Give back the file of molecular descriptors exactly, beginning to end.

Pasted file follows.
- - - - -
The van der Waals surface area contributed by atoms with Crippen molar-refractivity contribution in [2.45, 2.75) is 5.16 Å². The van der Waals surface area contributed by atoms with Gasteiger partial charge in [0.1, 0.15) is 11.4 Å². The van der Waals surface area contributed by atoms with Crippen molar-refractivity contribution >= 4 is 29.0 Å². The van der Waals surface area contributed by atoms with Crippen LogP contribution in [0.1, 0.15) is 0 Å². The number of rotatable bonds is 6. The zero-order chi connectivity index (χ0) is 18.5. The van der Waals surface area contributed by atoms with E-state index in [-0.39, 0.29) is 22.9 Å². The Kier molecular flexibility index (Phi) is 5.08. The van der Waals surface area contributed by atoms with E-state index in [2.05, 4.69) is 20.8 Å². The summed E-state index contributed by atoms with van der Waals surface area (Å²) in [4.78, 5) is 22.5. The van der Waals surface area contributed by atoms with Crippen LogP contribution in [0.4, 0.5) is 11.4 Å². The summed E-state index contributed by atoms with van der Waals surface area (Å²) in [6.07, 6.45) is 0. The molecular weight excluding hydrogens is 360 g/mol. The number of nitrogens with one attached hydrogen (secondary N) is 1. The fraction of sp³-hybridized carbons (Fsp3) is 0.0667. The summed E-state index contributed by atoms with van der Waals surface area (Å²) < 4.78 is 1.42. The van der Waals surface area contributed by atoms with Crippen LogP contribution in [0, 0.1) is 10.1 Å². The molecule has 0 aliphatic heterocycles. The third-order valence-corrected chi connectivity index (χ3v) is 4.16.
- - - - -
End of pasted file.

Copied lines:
The van der Waals surface area contributed by atoms with Crippen molar-refractivity contribution in [2.45, 2.75) is 5.16 Å². The van der Waals surface area contributed by atoms with Gasteiger partial charge in [0.1, 0.15) is 11.4 Å². The van der Waals surface area contributed by atoms with Crippen molar-refractivity contribution >= 4 is 29.0 Å². The van der Waals surface area contributed by atoms with Crippen LogP contribution in [0.1, 0.15) is 0 Å². The number of rotatable bonds is 6. The zero-order chi connectivity index (χ0) is 18.5. The van der Waals surface area contributed by atoms with E-state index in [-0.39, 0.29) is 22.9 Å². The Kier molecular flexibility index (Phi) is 5.08. The van der Waals surface area contributed by atoms with E-state index in [2.05, 4.69) is 20.8 Å². The summed E-state index contributed by atoms with van der Waals surface area (Å²) in [4.78, 5) is 22.5. The van der Waals surface area contributed by atoms with Crippen LogP contribution in [0.4, 0.5) is 11.4 Å². The summed E-state index contributed by atoms with van der Waals surface area (Å²) in [6.07, 6.45) is 0. The molecular weight excluding hydrogens is 360 g/mol. The number of nitrogens with one attached hydrogen (secondary N) is 1. The fraction of sp³-hybridized carbons (Fsp3) is 0.0667. The summed E-state index contributed by atoms with van der Waals surface area (Å²) < 4.78 is 1.42. The van der Waals surface area contributed by atoms with Crippen LogP contribution in [0, 0.1) is 10.1 Å². The molecule has 0 aliphatic heterocycles. The third-order valence-corrected chi connectivity index (χ3v) is 4.16.